But if you want to model historic buildings like this in Revit it does add a layer of reality that is difficult to achieve any other way.  We've already talked about fooling the eye/brain.  To be honest, all drawing/modelling/artistic representation comes down to this.  Whether you are Michelangelo, or Marvel Comics ... you are using sleight of hand to trigger the brain's pattern recognition system into believing a "just-so" story.  Of course, Enscape helps

In the end you want to do "just enough" to convey the message you intend.  In this case it is a question of finding a balance between abstraction and reality that will allow us to ask useful questions about the building: how it is built, what it meant to the community that used it, how does it compare to say St Peter, Walworth built by John Soane a century or so later.  My initial interpretation of the bays was that the arches extended into cross-walls carrying beams that run lengthways along the nave.  But I think the span is too large and the continuity of the roof void impeded.  Who knows?  It would be wonderful to venture up into that space.

So I have reverted to a trusses above "shell vaults" interpretation.  We did see lots of examples of ceiling vaults built with the shallow flat bricks that predominate locally. Again, I would love to see Tuscan tradesmen constructing these vaults.  One of the advantages of building a model from scratch with software like Revit is that you can create it "as it used to be".  Whereas a point cloud just captures a moment in time with whatever alterations and clutter have accumulated over time. So I restored the high level windows along the aisle, on the assumption that they used to exist.  Another open question, and there are many more to be asked.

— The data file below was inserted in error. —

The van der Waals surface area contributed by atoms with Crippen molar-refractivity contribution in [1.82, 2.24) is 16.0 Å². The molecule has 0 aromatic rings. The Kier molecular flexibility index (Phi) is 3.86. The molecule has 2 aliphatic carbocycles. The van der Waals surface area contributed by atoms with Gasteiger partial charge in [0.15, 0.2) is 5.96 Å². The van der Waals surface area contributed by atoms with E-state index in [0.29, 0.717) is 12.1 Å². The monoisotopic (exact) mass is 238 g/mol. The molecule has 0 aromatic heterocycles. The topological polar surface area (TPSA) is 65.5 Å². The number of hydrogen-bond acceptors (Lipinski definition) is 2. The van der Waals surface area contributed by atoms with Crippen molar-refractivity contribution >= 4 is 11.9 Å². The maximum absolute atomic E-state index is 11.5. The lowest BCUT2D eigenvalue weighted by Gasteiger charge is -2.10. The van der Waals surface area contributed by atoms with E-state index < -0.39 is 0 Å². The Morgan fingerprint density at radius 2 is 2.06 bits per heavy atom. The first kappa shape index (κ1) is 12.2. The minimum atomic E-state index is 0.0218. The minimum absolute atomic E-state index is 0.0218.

So that is my version of San Giusto, Volterra as it stands today.  I would love to explore some deeper questions.  I haven't mentioned the question of the bell tower which seems to rest partly on the edge of a vault, nor the fact that I have omitted the lean-to structures either side of the "east end".  These look to be later additions, but they could be altered versions of rooms that were there originally.  The church was designed in 1628 though for some reason not consecrated until 1775.  The style puzzles me a little.  It is often described as Neoclassical or Renaissance, which I take to be generic terms.  The date would put it in the Baroque period and it does strike me as a kind of very simple, "rustic" version of Baroque.  But those are discussions for another day. Much to be done.

Sunday, April 8, 2018


Too long between posts, and especially behind on reporting my Bank of England
work.  We've been plugging away steadily, but even with a three day weekend, time seems to run out before I can document the progress.

Waiting Room Court was due for an upgrade, including the loggia along the northern side.  Soane had a strong liking for processions of tall narrow arches.  We have come across this in his church at Walworth as well as the central corridor of the Board of Trade.  I think the loggia is one of his best variations on this theme.  The drama is heightened by the way it proceeds from the relative darkness of the Doric Portico, opens up into the courtyard, then closes up again.

In preparing this post I came to another of those "realisation moments" that make this work so addictive to me.  The paired, shallow, flat columns of the distinctive north façade of Waiting Room Court are not just one of Soane's mannerisms.  They are their because of his wish to combine an "enfilade" of arches down the length of the corridor while keeping the space open to the elements on the courtyard side.  On the internal side, the cross-walls that host the arches are framed by a pair of half-pilasters.  On the open side these half-pilasters wrap around to be expressed as those distinctive flat columns that make such an impression in Yerbury's record photos from c1930.